Saving Diverse Natural Lands
Last year, support from our members and donors resulted in the preservation of 503 acres of natural lands in North Alabama.
A substantial portion of that total acreage came in the form of a significant land donation to close out 2018. In December, Belle Mina Farms donated 304 acres of their property to the Land Trust with the goal of ensuring its beauty and ecological value are protected from pressing development. Located just west of the new Mazda -Toyota Manufacturing plant site, the property includes 3 miles of the Limestone Creek corridor as well as over 100 acres of farmland. A key link in the Conservation Vision/Plan of the Land Trust, this acquisition conserves a vital riparian corridor, protecting water quality and safeguarding the ecosystem. Long term, this portion of Limestone Creek is also identified for a greenway in the City of Huntsville Greenway Master Plan.
The remaining 199 acres of land acquired in 2018 include:
An exciting and strategic acquisition of 52 acres on Green Mountain was finalized last year as part of our River to Gap initiative – a plan to create a recreation and wildlife corridor from the Tennesee River to Blevins Gap. When this property on the west side of the mountain along Green Mountain Road became available to purchase, the Land Trust had to act fast to raise funds needed. The City of Huntsville contributed half of the purchase price and the remaining total was contributed by individual donors who felt this land was critical to the future of Green Mountain. While ensuring that another pristine piece of the mountain remains undeveloped, this property is also an important part of the city’s greenway master plan. With a few more key pieces in place, we’ll be able to provide residents and wildlife a continuous trail corridor stretching from Blevins Gap all the way to Ditto Landing.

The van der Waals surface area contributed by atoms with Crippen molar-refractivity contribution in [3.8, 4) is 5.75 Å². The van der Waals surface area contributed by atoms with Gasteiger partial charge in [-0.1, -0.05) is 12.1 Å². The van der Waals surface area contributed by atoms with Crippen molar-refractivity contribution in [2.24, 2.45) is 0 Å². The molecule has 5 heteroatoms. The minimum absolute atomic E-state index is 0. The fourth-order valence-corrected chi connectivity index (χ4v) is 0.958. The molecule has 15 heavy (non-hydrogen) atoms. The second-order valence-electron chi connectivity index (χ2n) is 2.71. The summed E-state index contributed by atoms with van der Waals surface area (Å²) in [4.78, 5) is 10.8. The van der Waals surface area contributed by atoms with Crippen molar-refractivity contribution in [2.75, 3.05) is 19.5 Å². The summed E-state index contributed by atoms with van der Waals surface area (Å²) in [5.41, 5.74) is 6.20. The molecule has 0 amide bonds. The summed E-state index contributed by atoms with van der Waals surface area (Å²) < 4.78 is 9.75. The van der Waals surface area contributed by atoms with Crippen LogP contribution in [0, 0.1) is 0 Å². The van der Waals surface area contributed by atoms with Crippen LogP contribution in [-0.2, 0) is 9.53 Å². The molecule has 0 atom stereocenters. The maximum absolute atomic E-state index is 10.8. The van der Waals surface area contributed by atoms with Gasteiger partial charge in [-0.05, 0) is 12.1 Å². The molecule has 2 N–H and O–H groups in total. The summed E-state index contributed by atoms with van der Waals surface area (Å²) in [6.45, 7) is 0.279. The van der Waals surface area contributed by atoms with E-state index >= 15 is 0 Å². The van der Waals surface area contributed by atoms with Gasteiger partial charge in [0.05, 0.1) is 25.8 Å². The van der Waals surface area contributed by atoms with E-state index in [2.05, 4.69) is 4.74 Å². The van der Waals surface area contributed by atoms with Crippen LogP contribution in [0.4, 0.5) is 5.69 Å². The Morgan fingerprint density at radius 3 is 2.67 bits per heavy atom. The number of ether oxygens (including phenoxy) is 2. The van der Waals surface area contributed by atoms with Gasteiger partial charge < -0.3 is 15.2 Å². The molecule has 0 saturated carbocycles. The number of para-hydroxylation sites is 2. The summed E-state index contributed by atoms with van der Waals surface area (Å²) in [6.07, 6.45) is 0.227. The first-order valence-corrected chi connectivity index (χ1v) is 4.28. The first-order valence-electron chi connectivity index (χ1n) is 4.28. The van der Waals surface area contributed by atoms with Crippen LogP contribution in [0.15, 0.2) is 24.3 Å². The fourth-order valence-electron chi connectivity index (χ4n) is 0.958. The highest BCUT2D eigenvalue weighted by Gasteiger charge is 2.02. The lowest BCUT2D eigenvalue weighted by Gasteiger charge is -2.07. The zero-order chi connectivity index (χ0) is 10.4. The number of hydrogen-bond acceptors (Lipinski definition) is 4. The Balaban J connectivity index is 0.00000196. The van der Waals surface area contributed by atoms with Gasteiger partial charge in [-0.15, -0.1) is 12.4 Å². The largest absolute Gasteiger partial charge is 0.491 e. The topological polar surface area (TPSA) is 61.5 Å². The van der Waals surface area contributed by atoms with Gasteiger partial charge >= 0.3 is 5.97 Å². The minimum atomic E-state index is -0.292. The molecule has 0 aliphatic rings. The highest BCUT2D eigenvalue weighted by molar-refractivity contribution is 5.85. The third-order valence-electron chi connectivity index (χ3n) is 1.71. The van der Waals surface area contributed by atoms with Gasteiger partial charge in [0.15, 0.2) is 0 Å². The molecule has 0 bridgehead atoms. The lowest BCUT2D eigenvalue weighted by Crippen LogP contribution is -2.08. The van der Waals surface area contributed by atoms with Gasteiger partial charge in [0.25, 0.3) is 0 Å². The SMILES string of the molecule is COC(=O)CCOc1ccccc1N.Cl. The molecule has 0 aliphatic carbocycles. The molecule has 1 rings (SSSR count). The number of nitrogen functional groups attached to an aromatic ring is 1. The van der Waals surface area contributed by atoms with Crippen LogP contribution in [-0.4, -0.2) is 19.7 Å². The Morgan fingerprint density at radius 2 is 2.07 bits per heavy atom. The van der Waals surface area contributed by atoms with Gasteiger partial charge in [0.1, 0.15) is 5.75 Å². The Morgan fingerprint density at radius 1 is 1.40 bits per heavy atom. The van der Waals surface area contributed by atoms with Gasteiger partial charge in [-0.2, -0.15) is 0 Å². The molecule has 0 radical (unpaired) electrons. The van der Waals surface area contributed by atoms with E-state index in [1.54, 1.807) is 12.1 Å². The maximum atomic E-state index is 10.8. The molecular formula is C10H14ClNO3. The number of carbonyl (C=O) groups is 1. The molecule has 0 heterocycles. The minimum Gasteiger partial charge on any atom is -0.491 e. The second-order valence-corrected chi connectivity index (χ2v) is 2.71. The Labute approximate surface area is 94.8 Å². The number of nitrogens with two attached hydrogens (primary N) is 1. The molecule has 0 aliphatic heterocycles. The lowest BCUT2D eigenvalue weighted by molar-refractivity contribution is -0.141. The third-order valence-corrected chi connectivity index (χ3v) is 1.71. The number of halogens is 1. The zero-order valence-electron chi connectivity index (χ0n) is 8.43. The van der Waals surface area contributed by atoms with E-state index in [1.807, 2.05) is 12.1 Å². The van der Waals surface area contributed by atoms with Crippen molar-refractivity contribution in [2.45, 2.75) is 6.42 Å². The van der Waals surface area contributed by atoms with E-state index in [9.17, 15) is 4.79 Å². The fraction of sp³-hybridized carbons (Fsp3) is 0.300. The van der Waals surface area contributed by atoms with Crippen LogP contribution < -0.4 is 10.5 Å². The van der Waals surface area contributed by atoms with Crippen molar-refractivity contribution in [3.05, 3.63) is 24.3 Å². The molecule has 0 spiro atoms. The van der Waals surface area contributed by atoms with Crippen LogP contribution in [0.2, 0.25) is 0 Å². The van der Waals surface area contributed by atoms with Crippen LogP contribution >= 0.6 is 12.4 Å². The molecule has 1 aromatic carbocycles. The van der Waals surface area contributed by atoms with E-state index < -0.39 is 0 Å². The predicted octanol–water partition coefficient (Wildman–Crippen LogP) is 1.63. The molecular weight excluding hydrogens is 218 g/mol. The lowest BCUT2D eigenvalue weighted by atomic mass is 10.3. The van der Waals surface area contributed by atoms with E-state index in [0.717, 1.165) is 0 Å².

Just a little over 27 acres located near Bell Mountain Road were donated by George and Lonetta Dawson in Spring 2018. This upland hardwood tract adjoins an existing Land Trust property, bringing the total acres preserved on Bell Mountain to 78. Now protected, this oasis of green surrounded by neighborhoods and businesses will provide an important home for wildlife and potential for future recreation opportunities in south Huntsville.
Near the Madison/Jackson County line on the far southern end of Keel Mountain is a 40 acre property, recently donated by Bob and June Terry. This newly acquired tract is the third tract preserved on Keel Mountain by the Land Trust. Keel Mountain is another critical link in the Land Trust’s Conservation Vision Plan, being a rich and diverse ecosystem. One of the renowned features of Keel Mountain is its karst topography, which is on display on this preserved land.
Located northwest of Hampton Cove, a new 20 acre donation marks our first foothold on Drake Mountain. The property’s forest habitat supports a variety of mammals, amphibians, reptiles and birds. As the Land Trust continues to expand our footprint throughout the community, this is a strategic acquisition from which to build.
A little different from the other acquisitions, this 60 acre property, located approximately 2 miles west of Athens in Limestone County, was donated in the form of a conservation easement. This means that the land will remain with the current owner but use and future development will be restricted and monitored by the Land Trust. The property is a relatively flat, undulating tract historically utilized for agriculture and hunting. With the execution of the easement the conservation values of the land will be preserved forever.
More on Conservation Easements:
A conservation easement is a land conveyance from a private land owner to either a governmental entity or non-profit 501(c)3 Land Trust, which places restrictions on a property that has appropriate conservation values. The holder of the conservation easement (either the Land Trust or governmental entity) is responsible for monitoring the property in perpetuity to make sure the easement restrictions are not violated. The easement itself is negotiated between the parties to meet specific conservation goals and allow the land owner the continued to use of the property, so long as the uses don’t conflict with the conservation goals. A key benefit to a conservation easement is the land owner’s ability to take a federal tax deduction for the value of the donation. However, in order to take advantage of these tax benefits, the land owner must comply with the IRS Code requirements. Learn more about land donations here.
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